Managing The Virtual Road Show

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BigCommerce CFO Robert Alvarez on pandemic-era IPOs and why smart human capital management is key to managing the finance function.

Robert Alvarez is the CFO of BigCommerce, an Austin, Texas-based firm that helps companies create and grow online stores using BigCommerce’s Open Software-as-a-Service (SaaS) eCommerce platform. Last August, Alvarez helped BigCommerce go public on the Nasdaq – with the pandemic in full force. He spoke with StrategicCFO360 about the experience, and about why it’s so important for the CFO to take a hands-on approach to human capital.

What it was like to conduct an IPO in the midst of a pandemic?

We made the decision to go public in the middle of 2019, and we were planning on a March or April IPO. We got the company ready to go public and then the pandemic hit, so we had to pause. But then we saw the business post-March do really well – both in terms of increased transactions on the platform and new signups, so we decided to move ahead with our plans for an IPO.

The process was actually very efficient because we did a virtual road show and investor meetings. Internally, it would’ve been more effective if we were able to meet in person — I’m a big believer in face-to-face communications. But we made the most of the situation and ended up being incredibly efficient by connecting with each other every day with daily sessions and check-ins on video calls.

I felt our team did an incredible job managing their duties, despite us all being virtual. And it was actually nice to have all those investor meetings without having to get on a plane – and we were able to sleep in our own beds afterward. From both our management and investors’ perspectives, the process worked extremely well.

You have a history of guiding venture capital-backed startups through exists, either via IPOs or being acquired by bigger companies. How do you approach these endeavors?

For each company, I work to discern how big the market is and whether the company’s product can disrupt segments of that market. I also assess how I can help play a role in building the team and culture to execute the company’s vision – and then I focus on preserving the culture as company grows.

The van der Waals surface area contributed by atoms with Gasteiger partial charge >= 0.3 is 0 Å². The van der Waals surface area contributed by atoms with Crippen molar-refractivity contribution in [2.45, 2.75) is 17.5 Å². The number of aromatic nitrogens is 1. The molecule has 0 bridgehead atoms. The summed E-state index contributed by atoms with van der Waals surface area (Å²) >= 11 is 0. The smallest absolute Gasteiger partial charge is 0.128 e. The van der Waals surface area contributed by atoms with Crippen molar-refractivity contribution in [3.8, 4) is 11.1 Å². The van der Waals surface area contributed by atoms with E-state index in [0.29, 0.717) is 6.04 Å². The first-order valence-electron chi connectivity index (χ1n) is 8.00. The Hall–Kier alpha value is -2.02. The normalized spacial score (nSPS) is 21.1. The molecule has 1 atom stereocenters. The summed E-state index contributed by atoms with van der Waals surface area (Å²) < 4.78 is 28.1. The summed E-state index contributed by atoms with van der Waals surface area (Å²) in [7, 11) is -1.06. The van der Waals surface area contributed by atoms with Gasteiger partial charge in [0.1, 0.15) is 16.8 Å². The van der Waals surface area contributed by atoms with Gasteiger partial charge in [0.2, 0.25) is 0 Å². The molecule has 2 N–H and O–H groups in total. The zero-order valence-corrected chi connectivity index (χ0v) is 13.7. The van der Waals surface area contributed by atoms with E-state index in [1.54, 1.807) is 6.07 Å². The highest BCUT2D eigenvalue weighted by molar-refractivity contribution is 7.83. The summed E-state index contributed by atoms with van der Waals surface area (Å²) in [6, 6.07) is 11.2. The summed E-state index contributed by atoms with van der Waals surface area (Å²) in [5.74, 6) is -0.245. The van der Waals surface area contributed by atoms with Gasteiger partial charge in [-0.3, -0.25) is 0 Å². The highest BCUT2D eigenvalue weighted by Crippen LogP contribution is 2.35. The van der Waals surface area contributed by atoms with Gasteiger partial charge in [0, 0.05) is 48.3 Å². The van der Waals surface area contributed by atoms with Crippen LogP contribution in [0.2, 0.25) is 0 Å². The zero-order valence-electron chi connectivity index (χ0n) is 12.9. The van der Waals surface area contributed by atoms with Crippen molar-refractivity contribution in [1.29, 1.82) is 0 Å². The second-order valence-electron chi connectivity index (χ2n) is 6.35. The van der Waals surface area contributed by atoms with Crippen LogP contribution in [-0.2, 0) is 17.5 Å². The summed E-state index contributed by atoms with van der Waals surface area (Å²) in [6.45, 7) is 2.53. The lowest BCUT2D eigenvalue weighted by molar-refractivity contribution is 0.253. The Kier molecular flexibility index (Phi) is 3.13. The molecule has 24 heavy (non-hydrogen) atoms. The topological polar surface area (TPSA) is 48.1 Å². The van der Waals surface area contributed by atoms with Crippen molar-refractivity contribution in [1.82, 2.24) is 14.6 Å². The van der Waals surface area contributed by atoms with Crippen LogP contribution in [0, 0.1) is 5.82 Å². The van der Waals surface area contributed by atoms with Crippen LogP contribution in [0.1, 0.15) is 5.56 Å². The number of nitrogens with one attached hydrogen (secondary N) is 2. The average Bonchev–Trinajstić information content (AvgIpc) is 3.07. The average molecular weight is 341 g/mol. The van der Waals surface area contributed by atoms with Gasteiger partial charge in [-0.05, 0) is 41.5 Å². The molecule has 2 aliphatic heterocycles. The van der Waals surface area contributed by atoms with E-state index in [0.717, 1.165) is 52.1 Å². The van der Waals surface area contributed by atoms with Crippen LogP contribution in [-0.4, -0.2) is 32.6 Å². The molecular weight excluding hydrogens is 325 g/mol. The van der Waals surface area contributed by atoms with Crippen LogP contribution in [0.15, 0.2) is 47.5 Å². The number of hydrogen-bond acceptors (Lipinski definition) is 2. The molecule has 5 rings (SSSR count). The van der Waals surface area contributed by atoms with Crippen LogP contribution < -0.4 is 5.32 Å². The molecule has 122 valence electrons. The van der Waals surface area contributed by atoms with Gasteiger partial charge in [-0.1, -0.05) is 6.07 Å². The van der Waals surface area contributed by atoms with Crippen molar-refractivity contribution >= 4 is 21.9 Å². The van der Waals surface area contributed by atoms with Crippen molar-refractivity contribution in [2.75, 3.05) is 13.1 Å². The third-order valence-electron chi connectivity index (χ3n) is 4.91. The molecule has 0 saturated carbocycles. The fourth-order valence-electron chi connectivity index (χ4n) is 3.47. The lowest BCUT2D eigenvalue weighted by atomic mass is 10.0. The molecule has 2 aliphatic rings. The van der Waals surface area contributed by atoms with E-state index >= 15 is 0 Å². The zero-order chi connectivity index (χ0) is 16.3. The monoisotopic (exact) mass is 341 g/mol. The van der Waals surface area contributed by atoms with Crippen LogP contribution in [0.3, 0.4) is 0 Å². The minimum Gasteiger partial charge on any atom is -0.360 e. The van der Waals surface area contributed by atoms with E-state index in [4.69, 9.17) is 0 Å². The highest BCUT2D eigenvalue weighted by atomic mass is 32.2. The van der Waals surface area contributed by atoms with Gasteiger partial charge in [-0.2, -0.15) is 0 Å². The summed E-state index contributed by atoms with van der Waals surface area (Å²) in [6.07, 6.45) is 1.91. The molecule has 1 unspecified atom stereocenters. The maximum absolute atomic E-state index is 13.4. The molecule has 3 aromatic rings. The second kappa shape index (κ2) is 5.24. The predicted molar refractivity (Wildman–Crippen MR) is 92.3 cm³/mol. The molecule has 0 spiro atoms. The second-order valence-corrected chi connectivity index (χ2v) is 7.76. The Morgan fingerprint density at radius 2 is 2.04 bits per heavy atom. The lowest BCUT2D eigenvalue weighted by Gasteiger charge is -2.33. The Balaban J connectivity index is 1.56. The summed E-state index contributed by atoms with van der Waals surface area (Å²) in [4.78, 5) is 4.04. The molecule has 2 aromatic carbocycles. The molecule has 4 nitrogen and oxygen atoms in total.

It’s important to make hiring decisions based on where the company is headed. The problems we solve are the problems of today, but part of the job is to determine where the puck is headed. There are no perfect people, but you can build perfect teams. You’ve got to grow your teams and foster the right skillsets when strengths cover weaknesses to help get you to where you want to go.

I believe you also need a system in place to make sure you’re bringing in the right people— a system that’s not just based on their resume. You need to make sure you’re bringing in people who are also purpose-driven and care about preserving the company’s culture,  because as a company gets bigger, it’s really easy to lose its soul.

When hiring people, you’ve got to look at two buckets. Bucket one is their resume, experience and skillset, and bucket two is their values, their beliefs, their personal story—all the intangibles. I’ve learned to put a lot of weight on bucket two when interviewing candidates. Managers need to hire around those two buckets and they need to hold employees and themselves accountable around both buckets one and two.

You also want people who are team-oriented and play the ‘we game,’ not the ‘me game.’ Humility, empathy, compassion — interviewing for those traits is really important, and at BigCommerce, it has really helped us get to where we are, and has allowed us to preserve our soul every step of the way.

As CFO, you take a very hands-on approach to managing your workforce – tell us how you do that.

I’ve been at BigCommerce for over nine years since it was an early stage startup. One of the things I’ve always believed is that my job is not just about managing the company’s money, but also about taking care of and managing our people and culture. When you do that, managing the money piece becomes a lot easier.

It’s one thing to hire great talent—it’s a whole other thing to develop and retain great talent. You want to make sure the company culture resonates with each individual on a personal level, so you surround them with warmth and encouragement. You make them feel comfortable, let them be authentic, support and empower them to do their thing.

I have regular one-on-ones with my colleagues, coaching and mentoring as many people as I can. That really allows me to build great relationships across the business. As a result, I believe our people feel very comfortable coming up with new ideas and solutions to the problems they might be seeing.

I also like going beyond the numbers to continue to paint a picture of how far we’ve come and how big of an opportunity we have in front of us. That perspective is really powerful. I’m always highlighting the why of what we do, the purpose of our company, and the focus on customers, employees and partners. In my opinion, communicating this in a personal way is a big part of building the amazing team who’s gotten us where we are today.

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